Intel Corp. on Tuesday disclosed its financial results for the second quarter of the year. The company reported revenue of $13.8 billion, net income of $2.8 billion and gross margin of 64.5 per cent. As expected, Intel’s results improved because of better sales of personal computers and continued strong sales of servers. However, revenues the chip giant got from its mobile and communications group were significantly below expectations.
Intel’s PC client group’s revenue during the Q2 FY2014 was $8.7 billion, up 9 per cent sequentially and up 6 per cent year-over-year. The main reason for improved sales of personal computers (and thus Intel processors), which have been declining for several years now, was the fact that businesses and enterprises finally started to replace their PCs based on Microsoft Corp.’s Windows XP operating systems with new systems after the software giant ceased to support its old OS in April. It remains to be seen how sustainable such increased PC shipments are and whether Intel manages to further increase sales of its client chips.
The data center group reported revenue of $3.5 billion, up 14 per cent sequentially and up 19 per cent year-over-year. Intel’s DCG has been showing strong results for years now thanks to high demand for servers and continued migration to industry-standard x86 servers from mainframes and other proprietary systems.
The company’s Internet-of-things group’s revenue was $539 million, up 12 per cent sequentially and up 24 per cent year-over-year. Since Intel’s IoT group combines intelligent systems group as well as Wind River organizations and sells hardware, software, services and platform elements, it is not really surprising that it is growing. This does not mean that the company sells a lot of Quark system-on-chips for next-generation ultra-low-power devices.
“Our second-quarter results showed the strength of our strategy to extend the reach of Intel technology from the data center to PCs to the Internet of Things,” said Brian Krzanich, chief executive officer of Intel.
Intel’s mobile and communications group reported revenue of $51 million, down 67 per cent sequentially and down 83 per cent year-over-year. The results of the business unit truly disappoint since they mean that Intel either did not sell a lot of its latest-generation mobile system-on-chips based on the Silvermont micro-architecture that belong to the Bay Trail family, or sold them at huge discounts. Nonetheless, Intel remains optimistic about its mobile and ultra-mobile solutions.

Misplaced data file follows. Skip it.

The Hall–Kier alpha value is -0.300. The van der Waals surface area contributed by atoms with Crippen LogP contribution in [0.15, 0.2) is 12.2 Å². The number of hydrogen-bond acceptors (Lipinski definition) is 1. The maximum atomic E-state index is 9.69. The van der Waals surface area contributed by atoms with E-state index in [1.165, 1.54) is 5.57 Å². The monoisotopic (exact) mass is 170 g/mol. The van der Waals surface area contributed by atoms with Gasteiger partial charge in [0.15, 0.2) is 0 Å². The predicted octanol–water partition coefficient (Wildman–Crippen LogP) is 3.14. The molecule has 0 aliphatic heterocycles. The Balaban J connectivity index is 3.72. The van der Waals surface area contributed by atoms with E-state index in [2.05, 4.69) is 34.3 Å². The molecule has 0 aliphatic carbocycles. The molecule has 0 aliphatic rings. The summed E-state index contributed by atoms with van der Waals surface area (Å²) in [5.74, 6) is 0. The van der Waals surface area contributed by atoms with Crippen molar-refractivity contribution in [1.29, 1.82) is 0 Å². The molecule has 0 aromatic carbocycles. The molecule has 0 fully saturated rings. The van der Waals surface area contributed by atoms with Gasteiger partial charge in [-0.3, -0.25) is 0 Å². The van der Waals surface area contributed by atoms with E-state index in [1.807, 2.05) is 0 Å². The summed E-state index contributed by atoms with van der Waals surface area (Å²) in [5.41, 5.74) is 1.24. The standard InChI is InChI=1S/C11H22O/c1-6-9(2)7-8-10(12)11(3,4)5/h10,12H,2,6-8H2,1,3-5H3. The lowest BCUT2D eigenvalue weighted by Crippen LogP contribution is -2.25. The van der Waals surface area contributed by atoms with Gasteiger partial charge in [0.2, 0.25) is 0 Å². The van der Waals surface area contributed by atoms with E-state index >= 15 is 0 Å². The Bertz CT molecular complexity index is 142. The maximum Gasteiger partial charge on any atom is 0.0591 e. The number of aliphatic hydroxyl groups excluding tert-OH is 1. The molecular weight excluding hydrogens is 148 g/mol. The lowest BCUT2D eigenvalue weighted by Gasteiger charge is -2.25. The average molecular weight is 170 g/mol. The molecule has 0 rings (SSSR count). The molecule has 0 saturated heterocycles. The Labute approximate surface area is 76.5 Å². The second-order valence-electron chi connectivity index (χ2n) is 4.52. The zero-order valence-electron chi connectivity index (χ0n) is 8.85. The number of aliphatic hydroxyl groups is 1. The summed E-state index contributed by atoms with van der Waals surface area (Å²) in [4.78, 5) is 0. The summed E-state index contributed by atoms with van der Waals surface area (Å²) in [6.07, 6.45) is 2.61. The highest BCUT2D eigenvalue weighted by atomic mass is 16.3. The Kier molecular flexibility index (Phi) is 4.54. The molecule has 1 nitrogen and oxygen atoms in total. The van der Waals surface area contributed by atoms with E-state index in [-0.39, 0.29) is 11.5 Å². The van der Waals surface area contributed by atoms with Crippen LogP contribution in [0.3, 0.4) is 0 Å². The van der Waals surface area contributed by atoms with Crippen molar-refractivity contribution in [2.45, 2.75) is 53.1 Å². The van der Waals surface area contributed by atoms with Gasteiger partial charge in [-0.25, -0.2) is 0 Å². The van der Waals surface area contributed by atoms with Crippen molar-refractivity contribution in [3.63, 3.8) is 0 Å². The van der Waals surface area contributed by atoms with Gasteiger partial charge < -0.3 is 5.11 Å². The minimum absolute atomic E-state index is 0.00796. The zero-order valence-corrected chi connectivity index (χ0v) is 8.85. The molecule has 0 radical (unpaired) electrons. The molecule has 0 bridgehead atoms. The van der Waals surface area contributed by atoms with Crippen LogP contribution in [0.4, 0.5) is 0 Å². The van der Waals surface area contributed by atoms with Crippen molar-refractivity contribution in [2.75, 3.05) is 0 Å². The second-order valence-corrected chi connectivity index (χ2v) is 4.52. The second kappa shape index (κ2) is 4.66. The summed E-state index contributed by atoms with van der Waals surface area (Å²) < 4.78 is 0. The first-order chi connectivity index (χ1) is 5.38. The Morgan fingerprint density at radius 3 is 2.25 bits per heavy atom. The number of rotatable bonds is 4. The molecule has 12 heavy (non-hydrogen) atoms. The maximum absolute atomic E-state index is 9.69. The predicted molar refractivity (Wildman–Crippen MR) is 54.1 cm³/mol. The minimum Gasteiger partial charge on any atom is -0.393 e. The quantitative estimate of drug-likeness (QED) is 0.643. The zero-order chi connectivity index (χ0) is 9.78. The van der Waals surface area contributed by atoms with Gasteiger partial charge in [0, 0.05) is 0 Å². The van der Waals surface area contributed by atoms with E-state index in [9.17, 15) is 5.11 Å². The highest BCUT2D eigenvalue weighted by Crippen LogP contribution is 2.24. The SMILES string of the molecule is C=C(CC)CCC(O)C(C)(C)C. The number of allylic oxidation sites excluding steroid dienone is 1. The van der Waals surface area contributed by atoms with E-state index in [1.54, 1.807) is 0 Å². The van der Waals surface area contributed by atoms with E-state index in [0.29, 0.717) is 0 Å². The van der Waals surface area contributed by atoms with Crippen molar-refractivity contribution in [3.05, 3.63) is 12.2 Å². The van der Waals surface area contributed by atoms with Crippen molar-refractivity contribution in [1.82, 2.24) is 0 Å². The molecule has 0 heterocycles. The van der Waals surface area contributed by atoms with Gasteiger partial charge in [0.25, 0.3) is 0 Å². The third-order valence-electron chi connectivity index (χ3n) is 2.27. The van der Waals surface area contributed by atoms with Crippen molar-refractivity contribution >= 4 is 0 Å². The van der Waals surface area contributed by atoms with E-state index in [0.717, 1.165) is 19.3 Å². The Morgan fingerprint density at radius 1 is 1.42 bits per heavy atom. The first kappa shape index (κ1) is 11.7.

“With the ramp of our Baytrail SoC family, we have expanded into new segments such as Chrome-based systems, and we are on track to meet our 40 million unit tablet goal,” said Mr. Krzanich. “In addition, we hit an important qualification milestone for our upcoming 14nm Broadwell product, and expect the first systems to be on shelves during the holidays.”
Intel also reported software and services operating segments revenue of $548 million, down 1 per cent sequentially and up 3 per cent year-over-year.
For the third quarter of its fiscal 2014 Intel expects to receive $14.4 billion, plus or minus $500 million, in revenue. The company expects gross margin to increase to 66 per cent.
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KitGuru Says: It will be interesting to see whether Intel’s rival AMD also managed to benefit from increased sales of business PCs in the second quarter… Unfortunately for both Intel and AMD, it does not look like they are truly successful with their system-on-chip offerings for tablets.